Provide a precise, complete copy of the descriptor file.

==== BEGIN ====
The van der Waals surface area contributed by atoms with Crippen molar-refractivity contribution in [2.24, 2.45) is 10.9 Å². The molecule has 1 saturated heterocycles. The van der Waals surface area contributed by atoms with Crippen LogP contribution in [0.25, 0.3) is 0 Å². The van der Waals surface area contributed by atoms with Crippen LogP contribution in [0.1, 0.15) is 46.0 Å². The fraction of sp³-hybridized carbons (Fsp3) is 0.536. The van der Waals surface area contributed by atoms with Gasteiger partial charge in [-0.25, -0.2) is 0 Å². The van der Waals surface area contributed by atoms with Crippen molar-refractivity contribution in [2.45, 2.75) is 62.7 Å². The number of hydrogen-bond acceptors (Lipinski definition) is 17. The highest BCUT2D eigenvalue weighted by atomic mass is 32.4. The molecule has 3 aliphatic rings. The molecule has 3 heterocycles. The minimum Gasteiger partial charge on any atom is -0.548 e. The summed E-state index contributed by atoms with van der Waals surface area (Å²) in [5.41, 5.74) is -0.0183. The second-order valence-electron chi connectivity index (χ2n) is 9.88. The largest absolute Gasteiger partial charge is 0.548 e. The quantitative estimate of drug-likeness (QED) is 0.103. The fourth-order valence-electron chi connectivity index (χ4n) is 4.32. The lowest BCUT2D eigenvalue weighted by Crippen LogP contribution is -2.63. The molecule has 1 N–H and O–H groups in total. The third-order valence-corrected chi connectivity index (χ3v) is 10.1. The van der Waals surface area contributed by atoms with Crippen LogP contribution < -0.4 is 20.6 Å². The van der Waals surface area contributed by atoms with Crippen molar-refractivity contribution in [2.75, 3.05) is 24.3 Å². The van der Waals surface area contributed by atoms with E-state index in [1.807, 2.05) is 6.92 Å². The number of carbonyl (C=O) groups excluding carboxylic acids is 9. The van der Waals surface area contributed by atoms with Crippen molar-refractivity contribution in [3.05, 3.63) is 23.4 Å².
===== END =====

The van der Waals surface area contributed by atoms with Crippen molar-refractivity contribution in [2.24, 2.45) is 10.9 Å². The molecule has 1 saturated heterocycles. The van der Waals surface area contributed by atoms with Crippen LogP contribution in [0.25, 0.3) is 0 Å². The van der Waals surface area contributed by atoms with Crippen LogP contribution in [0.1, 0.15) is 46.0 Å². The fraction of sp³-hybridized carbons (Fsp3) is 0.536. The van der Waals surface area contributed by atoms with Gasteiger partial charge in [-0.25, -0.2) is 0 Å². The van der Waals surface area contributed by atoms with Crippen molar-refractivity contribution in [2.45, 2.75) is 62.7 Å². The number of hydrogen-bond acceptors (Lipinski definition) is 17. The highest BCUT2D eigenvalue weighted by atomic mass is 32.4. The molecule has 3 aliphatic rings. The molecule has 3 heterocycles. The minimum Gasteiger partial charge on any atom is -0.548 e. The summed E-state index contributed by atoms with van der Waals surface area (Å²) in [5.41, 5.74) is -0.0183. The second-order valence-electron chi connectivity index (χ2n) is 9.88. The largest absolute Gasteiger partial charge is 0.548 e. The quantitative estimate of drug-likeness (QED) is 0.103. The fourth-order valence-electron chi connectivity index (χ4n) is 4.32. The lowest BCUT2D eigenvalue weighted by Crippen LogP contribution is -2.63. The molecule has 1 N–H and O–H groups in total. The third-order valence-corrected chi connectivity index (χ3v) is 10.1. The van der Waals surface area contributed by atoms with Crippen LogP contribution < -0.4 is 20.6 Å². The van der Waals surface area contributed by atoms with Crippen molar-refractivity contribution in [2.75, 3.05) is 24.3 Å². The van der Waals surface area contributed by atoms with E-state index in [1.807, 2.05) is 6.92 Å². The number of carbonyl (C=O) groups excluding carboxylic acids is 9. The van der Waals surface area contributed by atoms with Crippen molar-refractivity contribution in [3.05, 3.63) is 23.4 Å².